(672a) Injectable, Brain-Interfaced Optofluidic Device for Programmable Fluid Delivery and Optogenetics

Authors: 
Zhang, Y., Northwestern University
Gutruf, P., Northwestern University
Castro, D., Washington University in St. Louis
Bruchas, M. R., Washington University in St. Louis
Rogers, J. A., Northwestern University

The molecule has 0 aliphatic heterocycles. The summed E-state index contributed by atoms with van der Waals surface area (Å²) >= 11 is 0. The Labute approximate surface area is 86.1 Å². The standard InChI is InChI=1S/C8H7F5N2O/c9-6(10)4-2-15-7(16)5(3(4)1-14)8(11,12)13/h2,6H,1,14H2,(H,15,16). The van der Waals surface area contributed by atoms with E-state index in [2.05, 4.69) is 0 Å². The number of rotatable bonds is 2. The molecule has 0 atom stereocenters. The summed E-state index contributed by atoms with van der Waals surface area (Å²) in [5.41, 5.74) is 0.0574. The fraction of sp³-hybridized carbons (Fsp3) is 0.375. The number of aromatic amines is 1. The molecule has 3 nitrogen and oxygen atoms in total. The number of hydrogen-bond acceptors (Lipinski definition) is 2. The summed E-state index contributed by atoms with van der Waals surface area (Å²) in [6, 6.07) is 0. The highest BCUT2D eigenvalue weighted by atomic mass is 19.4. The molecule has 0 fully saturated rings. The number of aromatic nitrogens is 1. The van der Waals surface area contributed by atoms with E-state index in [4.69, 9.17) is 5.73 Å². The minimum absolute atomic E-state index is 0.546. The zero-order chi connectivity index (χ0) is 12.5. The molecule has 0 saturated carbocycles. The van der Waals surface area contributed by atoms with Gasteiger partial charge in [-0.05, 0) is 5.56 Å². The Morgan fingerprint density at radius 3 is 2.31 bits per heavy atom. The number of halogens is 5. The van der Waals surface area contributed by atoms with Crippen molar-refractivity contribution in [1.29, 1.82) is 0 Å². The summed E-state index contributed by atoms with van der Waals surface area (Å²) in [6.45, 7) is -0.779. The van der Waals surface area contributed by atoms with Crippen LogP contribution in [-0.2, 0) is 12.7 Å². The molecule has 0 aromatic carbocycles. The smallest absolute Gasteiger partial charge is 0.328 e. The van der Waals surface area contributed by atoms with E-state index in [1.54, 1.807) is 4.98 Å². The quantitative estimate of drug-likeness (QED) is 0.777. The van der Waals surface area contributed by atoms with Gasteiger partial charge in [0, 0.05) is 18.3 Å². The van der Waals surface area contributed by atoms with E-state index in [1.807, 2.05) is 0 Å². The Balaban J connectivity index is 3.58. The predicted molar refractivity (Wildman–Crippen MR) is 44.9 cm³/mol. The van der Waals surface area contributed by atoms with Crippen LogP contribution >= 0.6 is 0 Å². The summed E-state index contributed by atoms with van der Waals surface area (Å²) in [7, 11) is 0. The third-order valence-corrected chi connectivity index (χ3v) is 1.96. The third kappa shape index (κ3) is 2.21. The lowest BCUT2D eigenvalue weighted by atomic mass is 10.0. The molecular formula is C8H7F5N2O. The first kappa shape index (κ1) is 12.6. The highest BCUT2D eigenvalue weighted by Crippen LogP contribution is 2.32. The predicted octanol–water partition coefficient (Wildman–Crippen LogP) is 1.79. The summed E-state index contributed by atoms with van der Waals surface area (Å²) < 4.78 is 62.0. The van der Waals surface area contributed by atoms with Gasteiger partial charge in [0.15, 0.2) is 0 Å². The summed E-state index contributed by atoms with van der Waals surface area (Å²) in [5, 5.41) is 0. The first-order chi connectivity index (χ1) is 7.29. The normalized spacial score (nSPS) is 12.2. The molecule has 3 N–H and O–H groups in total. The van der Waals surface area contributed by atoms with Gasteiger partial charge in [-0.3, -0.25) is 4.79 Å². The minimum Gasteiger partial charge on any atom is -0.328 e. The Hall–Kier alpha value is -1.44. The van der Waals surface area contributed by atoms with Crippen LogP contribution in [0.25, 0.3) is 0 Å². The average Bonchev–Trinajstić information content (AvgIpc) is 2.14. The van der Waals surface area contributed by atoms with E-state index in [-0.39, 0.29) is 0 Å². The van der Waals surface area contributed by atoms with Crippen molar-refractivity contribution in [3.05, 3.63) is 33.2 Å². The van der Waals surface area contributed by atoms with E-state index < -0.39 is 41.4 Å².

Diseases of the central and peripheral nervous systems, such as depression, anxiety, addiction, pain, Alzheimer's, amyotrophic lateral sclerosis and many others, affect the quality of life of millions of people worldwide. Progress in understanding the function of neural networks and in developing associated insights into the underlying causes of these mental health and neurological diseases can be accelerated by advances in techniques and methodologies for neuroscience research. Emerging devices for manipulation of neural activity in the deep brain create important new avenues for basic research into the operation of neural circuits, means of intracellular signaling, mechanisms for gene expression and other relevant biological processes. Here, I will present an injectable, brain-interfaced optofluidic device that combine soft microfluidic and µ-ILED probes for programmable fluid delivery and optogenetics. This study yields an affordable technology for broad distribution to the neuroscience community, with a revolutionary unified set of capabilities in targeting specific neuronal populations in freely-moving animals over an unlimited period of time. In addition, the same platforms can easily be adapted for a wide range of other types of passive or active electronics functions, including electrical stimulation. Finally, this study provides a platform to enable single-step optogenetics, uncaging light-sensitive compounds, and the applications in clinical medicine.